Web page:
I once spoke to a woman who was moving to Layton, Utah from someplace in the east of America. She looked at the map, saw the giant lake (“The Great Salt Lake”) and thought that Layton would be delightful because it’s right there on the edge of that big lake.
The Great Salt Lake, is, as it sounds, a giant salt water lake. While it can be lovely from a distance and sunsets across it are startlingly beautiful, go anywhere near the shores and you are accosted by brine flies and the smell of dying brine shrimp. It is not a recreational lake. I still wonder what that woman thought when she finally arrived in Layton, Utah. I hope she took up skiing or mountain biking.
Both for the better and the worse, here are some of my own top wrong guesses:
“Europe” is a muesli commercial. Before embarking on my youthful, cheap backpacking trip around Europe many years ago, I think my expectation was something like green hills, ancient cobbled villages, and young blond women with braids. Basically some muesli commercial I’d seen on TV. I did see plenty of “quaint” that trip, but I was also surprised to see that so much of Euopre is, like America, roads, big stores, and teenagers acting cool.
India is a romantic National Geographic spread. When I did the bigger, longer, even cheaper backpack around India, I thought, hey, maybe it will also be more like home than I anticipate, but with pretty saris and spicy food. Wrong, wrong, wrong. I have never been anywhere more different in all conceivable ways: showing your midriff is fine but don’t show your ankles or you’ll but called a slut on the street by a 10-year-old; take jam-packed, sweaty, smelly, buses and trains; haggle over everything until your head hurts and you’re afraid to go out again; look out from the never-ending bus ride at a countryside from 200 years ago; become terribly, terribly ill. Thirteen, mostly work-related trips later, I have learned to accept and enjoy India, but it is no less overwhelming and I know I will only ever understand it’s barest edges.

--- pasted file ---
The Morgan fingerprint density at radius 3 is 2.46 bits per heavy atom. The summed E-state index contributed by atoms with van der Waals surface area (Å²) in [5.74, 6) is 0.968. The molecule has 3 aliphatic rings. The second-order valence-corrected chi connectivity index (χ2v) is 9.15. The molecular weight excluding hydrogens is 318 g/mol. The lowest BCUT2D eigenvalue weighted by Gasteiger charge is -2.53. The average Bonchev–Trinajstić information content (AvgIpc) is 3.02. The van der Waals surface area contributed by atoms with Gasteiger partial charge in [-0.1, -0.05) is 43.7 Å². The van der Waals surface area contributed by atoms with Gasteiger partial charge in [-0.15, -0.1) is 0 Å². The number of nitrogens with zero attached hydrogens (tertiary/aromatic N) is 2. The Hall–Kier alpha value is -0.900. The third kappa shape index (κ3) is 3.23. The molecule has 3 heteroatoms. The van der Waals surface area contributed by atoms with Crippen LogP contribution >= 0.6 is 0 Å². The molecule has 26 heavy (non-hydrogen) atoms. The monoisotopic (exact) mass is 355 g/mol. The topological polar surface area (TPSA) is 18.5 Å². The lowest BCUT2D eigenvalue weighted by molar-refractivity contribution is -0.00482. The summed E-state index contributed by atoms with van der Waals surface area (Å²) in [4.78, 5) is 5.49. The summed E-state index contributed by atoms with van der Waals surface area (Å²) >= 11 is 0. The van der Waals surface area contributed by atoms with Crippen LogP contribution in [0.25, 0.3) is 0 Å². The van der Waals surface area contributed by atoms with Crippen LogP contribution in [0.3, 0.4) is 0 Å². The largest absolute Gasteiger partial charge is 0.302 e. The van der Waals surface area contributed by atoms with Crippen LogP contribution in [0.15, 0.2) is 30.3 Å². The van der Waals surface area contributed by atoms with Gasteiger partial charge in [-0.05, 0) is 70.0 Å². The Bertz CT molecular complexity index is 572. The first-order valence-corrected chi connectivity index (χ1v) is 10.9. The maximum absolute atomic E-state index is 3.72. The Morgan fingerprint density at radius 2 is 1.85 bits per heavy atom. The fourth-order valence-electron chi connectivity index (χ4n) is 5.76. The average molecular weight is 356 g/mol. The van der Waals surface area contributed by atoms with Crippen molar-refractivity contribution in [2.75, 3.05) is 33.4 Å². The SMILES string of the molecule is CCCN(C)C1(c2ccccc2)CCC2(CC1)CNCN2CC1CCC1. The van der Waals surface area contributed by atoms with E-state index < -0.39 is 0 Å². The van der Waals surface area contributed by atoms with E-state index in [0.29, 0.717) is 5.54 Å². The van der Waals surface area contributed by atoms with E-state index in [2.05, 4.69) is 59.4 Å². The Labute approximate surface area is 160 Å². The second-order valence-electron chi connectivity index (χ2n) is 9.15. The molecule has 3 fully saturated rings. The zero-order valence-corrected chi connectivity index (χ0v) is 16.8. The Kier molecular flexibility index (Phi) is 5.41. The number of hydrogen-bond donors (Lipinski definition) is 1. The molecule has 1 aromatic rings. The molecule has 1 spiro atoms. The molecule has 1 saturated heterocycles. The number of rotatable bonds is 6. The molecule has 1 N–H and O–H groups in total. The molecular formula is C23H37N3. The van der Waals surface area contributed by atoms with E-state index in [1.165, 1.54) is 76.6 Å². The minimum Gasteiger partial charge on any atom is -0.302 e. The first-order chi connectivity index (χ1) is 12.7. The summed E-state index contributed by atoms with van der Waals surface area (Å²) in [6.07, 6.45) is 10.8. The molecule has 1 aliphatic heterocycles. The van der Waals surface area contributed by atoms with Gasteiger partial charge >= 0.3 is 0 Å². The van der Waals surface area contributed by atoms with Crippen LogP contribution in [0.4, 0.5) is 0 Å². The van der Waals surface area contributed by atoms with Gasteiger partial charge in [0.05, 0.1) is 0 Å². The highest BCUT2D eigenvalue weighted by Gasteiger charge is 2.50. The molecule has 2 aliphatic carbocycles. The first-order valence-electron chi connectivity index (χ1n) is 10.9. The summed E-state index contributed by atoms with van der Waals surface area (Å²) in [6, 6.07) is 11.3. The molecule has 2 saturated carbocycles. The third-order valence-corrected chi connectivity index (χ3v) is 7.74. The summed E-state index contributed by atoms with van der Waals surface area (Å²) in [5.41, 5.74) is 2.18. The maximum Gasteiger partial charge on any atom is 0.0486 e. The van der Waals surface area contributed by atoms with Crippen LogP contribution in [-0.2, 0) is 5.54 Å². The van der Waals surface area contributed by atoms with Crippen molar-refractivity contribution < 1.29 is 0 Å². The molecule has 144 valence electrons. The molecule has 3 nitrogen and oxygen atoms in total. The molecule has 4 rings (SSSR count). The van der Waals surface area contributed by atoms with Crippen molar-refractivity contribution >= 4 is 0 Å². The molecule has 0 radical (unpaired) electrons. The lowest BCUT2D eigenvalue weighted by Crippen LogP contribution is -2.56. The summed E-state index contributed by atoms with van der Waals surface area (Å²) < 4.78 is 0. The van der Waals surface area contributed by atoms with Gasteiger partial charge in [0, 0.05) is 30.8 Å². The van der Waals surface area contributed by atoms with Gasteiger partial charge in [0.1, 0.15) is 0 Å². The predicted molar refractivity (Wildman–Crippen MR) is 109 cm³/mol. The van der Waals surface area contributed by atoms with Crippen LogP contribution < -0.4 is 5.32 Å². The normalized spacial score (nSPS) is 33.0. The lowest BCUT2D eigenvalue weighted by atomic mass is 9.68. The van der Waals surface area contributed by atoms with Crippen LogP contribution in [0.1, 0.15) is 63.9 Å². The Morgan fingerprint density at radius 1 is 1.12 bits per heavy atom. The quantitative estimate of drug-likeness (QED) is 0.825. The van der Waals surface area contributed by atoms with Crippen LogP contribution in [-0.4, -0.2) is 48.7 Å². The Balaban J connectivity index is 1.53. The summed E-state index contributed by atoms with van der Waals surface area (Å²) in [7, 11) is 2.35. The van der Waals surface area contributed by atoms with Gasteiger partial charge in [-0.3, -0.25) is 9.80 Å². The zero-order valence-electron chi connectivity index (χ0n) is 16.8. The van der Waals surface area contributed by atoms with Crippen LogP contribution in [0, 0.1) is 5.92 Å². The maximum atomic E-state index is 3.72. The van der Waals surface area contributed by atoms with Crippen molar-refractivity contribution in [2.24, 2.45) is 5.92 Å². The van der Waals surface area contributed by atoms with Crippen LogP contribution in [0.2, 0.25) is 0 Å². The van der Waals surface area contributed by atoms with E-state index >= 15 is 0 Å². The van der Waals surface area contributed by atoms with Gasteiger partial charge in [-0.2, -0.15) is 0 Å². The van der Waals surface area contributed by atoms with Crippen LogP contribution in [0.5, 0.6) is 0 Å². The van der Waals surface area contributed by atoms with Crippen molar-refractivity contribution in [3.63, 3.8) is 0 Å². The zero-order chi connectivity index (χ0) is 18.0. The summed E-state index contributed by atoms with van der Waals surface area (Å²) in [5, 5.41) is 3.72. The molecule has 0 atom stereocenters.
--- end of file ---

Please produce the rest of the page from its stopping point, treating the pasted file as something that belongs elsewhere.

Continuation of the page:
China is an unknowable, frightening place. By the time I knew we were moving to China, I was relatively world-weary. I braced myself for the worst and was very surprised to find it easy. Hey, the taxi drivers use their meters! I can walk on the street as an individual woman and be left alone! I haven’t gotten ill from food! The roads are so wide and look ladies in straw hats are sweeping them! My expectations were so low, that I could only have been delighted (plus I moved to the relatively easy city of Zhuhai).
Australia is “Crocodile Dundee.” No. It’s almost exactly like Northern California (well at least the stretch from Sydney to Melbourne). Beautiful, dramatic coastline, wineries, laid back, beaches, etc.
Cambridge (UK) is just like college towns I know. To me, universities are open, welcoming places of learning. Fancy an afternoon using the library as a second office even though you’re not a student? Fine, no one cares. Wander wherever you like without question and lounge on the green lawns? Also fine and normal. Neither of these things are fine and normal in Cambridge and everyone cares very much if you try to do either of them. Colleges are guarded with big, imposing, wooden doors and stern porters. Don’t even think about asking to enter a library, well except the Wren Library and then only a few hours a day to see the original Winnie the Pooh book and you’d better be absolutely silent. And never, never walk on the college lawns, unless you want to be made to feel like a naughty child.